– You have to eat the baguettes in one day or else they’ll go off
– Classes usually start at 8am
– It rains constantly (and for some reason only tourists use umbrellas)
– If you’re there during the winter, bring a coat because it’s going to get
REALLY cold
– Everything is closed on Sundays. EVERYTHING.
– You won’t need to buy books, everything is either
emailed to you or given in class (like
highschool)
– Familiarized yourself with bisous, I guarantee
your going to have strangers come up to you
expecting it
– If someone invites you over for lunch or dinner, expect it to take at
least 3 hours minimum
– If you need something done, by any French association, double the
time you’d expect it to take, then add an extra 2 weeks
– Be wary of the smelly cheese

But the most important thing to remember is:
HAVE FUN!

A World Class Fashion Experience in Paris

Ashleigh Hobbs, Bachelor of Creative Industries

Short-term program: IESEG ‘Fashion Business in Paris 2018’

France (July 2018)

My name is Ashleigh Hobbs, a second-year student at QUT, majoring in fashion and film. In June/July of 2018, I had the opportunity to go on exchange to Paris, France, and study fashion and business at IESEG School of Management.

The institution I studied at, IESEG School of Management, was in La Défense; the business sector of Paris. We had student residency, only a five-minute walk from the school, and this was shared with other students taking our classes. The residency was fantastic, we each had individual apartments containing a fully equipped kitchenette, bathroom, queen sized bed, TV and wardrobe. In addition to this, we had access to complimentary breakfast, including on the weekends.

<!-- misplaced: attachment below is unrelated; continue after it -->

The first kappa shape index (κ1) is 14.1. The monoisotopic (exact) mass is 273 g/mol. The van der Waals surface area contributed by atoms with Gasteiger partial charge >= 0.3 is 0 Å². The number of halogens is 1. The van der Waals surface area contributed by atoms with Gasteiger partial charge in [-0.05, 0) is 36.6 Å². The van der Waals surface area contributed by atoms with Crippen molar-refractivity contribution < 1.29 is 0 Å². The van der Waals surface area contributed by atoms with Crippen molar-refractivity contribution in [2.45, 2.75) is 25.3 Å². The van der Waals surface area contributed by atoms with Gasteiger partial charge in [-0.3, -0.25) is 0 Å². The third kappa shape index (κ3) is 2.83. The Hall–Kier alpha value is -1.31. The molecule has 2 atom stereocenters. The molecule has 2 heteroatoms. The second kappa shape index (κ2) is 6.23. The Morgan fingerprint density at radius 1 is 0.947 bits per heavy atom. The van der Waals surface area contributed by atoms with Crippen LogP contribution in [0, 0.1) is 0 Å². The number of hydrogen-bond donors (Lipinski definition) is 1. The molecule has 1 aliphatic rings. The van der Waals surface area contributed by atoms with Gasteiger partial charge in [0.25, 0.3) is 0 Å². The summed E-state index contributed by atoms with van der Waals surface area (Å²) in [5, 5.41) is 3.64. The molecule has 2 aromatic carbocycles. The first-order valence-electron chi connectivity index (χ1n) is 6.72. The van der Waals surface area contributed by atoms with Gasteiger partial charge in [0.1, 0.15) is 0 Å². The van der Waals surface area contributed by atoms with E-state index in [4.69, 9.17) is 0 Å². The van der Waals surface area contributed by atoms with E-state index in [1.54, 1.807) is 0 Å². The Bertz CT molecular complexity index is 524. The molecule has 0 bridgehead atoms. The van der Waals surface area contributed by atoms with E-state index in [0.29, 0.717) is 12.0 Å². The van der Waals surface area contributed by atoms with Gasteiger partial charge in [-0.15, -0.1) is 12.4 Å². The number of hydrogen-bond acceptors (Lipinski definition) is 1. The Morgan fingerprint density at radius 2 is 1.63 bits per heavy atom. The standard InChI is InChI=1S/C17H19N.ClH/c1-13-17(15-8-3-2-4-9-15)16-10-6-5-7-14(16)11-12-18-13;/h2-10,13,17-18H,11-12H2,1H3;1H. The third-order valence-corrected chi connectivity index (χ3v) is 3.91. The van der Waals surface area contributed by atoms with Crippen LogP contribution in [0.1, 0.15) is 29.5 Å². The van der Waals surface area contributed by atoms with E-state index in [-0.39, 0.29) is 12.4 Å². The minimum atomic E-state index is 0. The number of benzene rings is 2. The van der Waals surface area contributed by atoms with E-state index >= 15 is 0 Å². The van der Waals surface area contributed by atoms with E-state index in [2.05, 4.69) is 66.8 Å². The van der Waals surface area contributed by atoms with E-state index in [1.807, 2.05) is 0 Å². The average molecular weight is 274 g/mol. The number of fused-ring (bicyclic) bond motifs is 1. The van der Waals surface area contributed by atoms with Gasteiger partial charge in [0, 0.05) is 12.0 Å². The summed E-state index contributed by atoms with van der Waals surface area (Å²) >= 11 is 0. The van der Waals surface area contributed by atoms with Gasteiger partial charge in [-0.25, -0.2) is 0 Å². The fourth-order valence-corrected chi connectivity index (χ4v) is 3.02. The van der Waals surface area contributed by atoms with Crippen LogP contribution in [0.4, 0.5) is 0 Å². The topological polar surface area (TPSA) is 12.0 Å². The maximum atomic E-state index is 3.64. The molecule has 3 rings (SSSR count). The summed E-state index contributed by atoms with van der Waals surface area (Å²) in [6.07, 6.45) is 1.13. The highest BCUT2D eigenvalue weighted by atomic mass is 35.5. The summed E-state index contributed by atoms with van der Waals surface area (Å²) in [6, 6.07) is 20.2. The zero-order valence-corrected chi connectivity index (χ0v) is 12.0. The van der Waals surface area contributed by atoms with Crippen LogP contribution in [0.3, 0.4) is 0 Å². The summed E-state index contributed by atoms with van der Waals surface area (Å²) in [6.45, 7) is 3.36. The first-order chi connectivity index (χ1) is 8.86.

Life on campus was incredible; because the program is international and immersive, you connect with amazing people from across the globe. Having these friendships made the course even more so engaging and enriching; not only were you immersed in the Parisian fashion culture but also learning about different international cultures and traditions at the same time.

The program allows you to connect with people from across the globe.

The academic structure was incredibly smooth and well organised, making it easy to follow, but nevertheless, there was a high work ethic and heavy participation expected from each student. The opportunities granted to us students were world class. Not only did we receive tours of major fashion exhibits, but we also got a tour the Ecole Lesage – the company whom work with customers such as Chanel, Marc Jacobs, and thus forth. We got to watch the women hand make the tweed samples for the upcoming SS19 Chanel show; it was a once in a lifetime opportunity.